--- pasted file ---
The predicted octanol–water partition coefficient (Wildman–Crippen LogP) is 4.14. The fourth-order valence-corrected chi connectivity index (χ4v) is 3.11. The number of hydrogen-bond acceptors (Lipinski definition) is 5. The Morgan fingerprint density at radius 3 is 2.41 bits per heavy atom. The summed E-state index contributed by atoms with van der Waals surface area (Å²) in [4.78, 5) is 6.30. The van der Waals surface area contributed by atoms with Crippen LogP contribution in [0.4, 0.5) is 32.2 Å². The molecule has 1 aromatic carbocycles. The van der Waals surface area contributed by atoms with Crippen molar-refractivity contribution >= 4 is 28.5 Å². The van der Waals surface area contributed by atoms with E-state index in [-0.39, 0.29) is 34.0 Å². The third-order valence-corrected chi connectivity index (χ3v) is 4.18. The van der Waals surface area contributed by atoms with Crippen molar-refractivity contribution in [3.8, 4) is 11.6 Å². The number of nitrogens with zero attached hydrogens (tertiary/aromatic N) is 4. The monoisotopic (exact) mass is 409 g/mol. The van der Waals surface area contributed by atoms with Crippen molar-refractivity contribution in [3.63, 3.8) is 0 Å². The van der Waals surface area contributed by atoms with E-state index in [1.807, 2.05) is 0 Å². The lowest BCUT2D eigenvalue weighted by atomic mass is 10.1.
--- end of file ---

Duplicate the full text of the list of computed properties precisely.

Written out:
The predicted octanol–water partition coefficient (Wildman–Crippen LogP) is 4.14. The fourth-order valence-corrected chi connectivity index (χ4v) is 3.11. The number of hydrogen-bond acceptors (Lipinski definition) is 5. The Morgan fingerprint density at radius 3 is 2.41 bits per heavy atom. The summed E-state index contributed by atoms with van der Waals surface area (Å²) in [4.78, 5) is 6.30. The van der Waals surface area contributed by atoms with Crippen LogP contribution in [0.4, 0.5) is 32.2 Å². The molecule has 1 aromatic carbocycles. The van der Waals surface area contributed by atoms with Crippen molar-refractivity contribution >= 4 is 28.5 Å². The van der Waals surface area contributed by atoms with E-state index in [-0.39, 0.29) is 34.0 Å². The third-order valence-corrected chi connectivity index (χ3v) is 4.18. The van der Waals surface area contributed by atoms with Crippen molar-refractivity contribution in [3.8, 4) is 11.6 Å². The number of nitrogens with zero attached hydrogens (tertiary/aromatic N) is 4. The monoisotopic (exact) mass is 409 g/mol. The van der Waals surface area contributed by atoms with Crippen molar-refractivity contribution in [3.63, 3.8) is 0 Å². The van der Waals surface area contributed by atoms with E-state index in [1.807, 2.05) is 0 Å². The lowest BCUT2D eigenvalue weighted by atomic mass is 10.1.